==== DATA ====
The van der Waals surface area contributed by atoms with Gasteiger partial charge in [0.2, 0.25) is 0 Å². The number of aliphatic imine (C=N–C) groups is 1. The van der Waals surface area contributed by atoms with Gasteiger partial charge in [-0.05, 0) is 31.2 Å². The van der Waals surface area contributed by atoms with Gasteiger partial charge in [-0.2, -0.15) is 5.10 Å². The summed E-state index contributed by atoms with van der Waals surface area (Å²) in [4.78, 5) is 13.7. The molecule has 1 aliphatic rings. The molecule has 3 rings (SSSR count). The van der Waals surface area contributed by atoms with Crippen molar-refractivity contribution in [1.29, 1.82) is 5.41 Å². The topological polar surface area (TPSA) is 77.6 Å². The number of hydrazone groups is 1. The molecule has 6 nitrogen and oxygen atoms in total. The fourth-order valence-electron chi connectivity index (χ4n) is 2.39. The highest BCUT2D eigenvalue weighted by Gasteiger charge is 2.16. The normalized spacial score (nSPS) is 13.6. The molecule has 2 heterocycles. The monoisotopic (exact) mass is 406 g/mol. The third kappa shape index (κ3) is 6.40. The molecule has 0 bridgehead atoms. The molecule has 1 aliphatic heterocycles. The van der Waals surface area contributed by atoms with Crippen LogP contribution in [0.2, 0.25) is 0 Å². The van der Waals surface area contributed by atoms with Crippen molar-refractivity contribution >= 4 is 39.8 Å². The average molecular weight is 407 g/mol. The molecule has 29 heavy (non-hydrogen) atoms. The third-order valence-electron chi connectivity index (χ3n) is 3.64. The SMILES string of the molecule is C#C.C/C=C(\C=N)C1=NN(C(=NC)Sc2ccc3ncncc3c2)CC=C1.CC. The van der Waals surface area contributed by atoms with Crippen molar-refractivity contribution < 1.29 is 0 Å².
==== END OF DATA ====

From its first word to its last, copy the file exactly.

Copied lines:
The van der Waals surface area contributed by atoms with Gasteiger partial charge in [0.2, 0.25) is 0 Å². The number of aliphatic imine (C=N–C) groups is 1. The van der Waals surface area contributed by atoms with Gasteiger partial charge in [-0.05, 0) is 31.2 Å². The van der Waals surface area contributed by atoms with Gasteiger partial charge in [-0.2, -0.15) is 5.10 Å². The summed E-state index contributed by atoms with van der Waals surface area (Å²) in [4.78, 5) is 13.7. The molecule has 1 aliphatic rings. The molecule has 3 rings (SSSR count). The van der Waals surface area contributed by atoms with Crippen molar-refractivity contribution in [1.29, 1.82) is 5.41 Å². The topological polar surface area (TPSA) is 77.6 Å². The number of hydrazone groups is 1. The molecule has 6 nitrogen and oxygen atoms in total. The fourth-order valence-electron chi connectivity index (χ4n) is 2.39. The highest BCUT2D eigenvalue weighted by Gasteiger charge is 2.16. The normalized spacial score (nSPS) is 13.6. The molecule has 2 heterocycles. The monoisotopic (exact) mass is 406 g/mol. The third kappa shape index (κ3) is 6.40. The molecule has 0 bridgehead atoms. The molecule has 1 aliphatic heterocycles. The van der Waals surface area contributed by atoms with Crippen LogP contribution in [0.2, 0.25) is 0 Å². The van der Waals surface area contributed by atoms with Crippen molar-refractivity contribution >= 4 is 39.8 Å². The average molecular weight is 407 g/mol. The molecule has 29 heavy (non-hydrogen) atoms. The third-order valence-electron chi connectivity index (χ3n) is 3.64. The SMILES string of the molecule is C#C.C/C=C(\C=N)C1=NN(C(=NC)Sc2ccc3ncncc3c2)CC=C1.CC. The van der Waals surface area contributed by atoms with Crippen molar-refractivity contribution < 1.29 is 0 Å².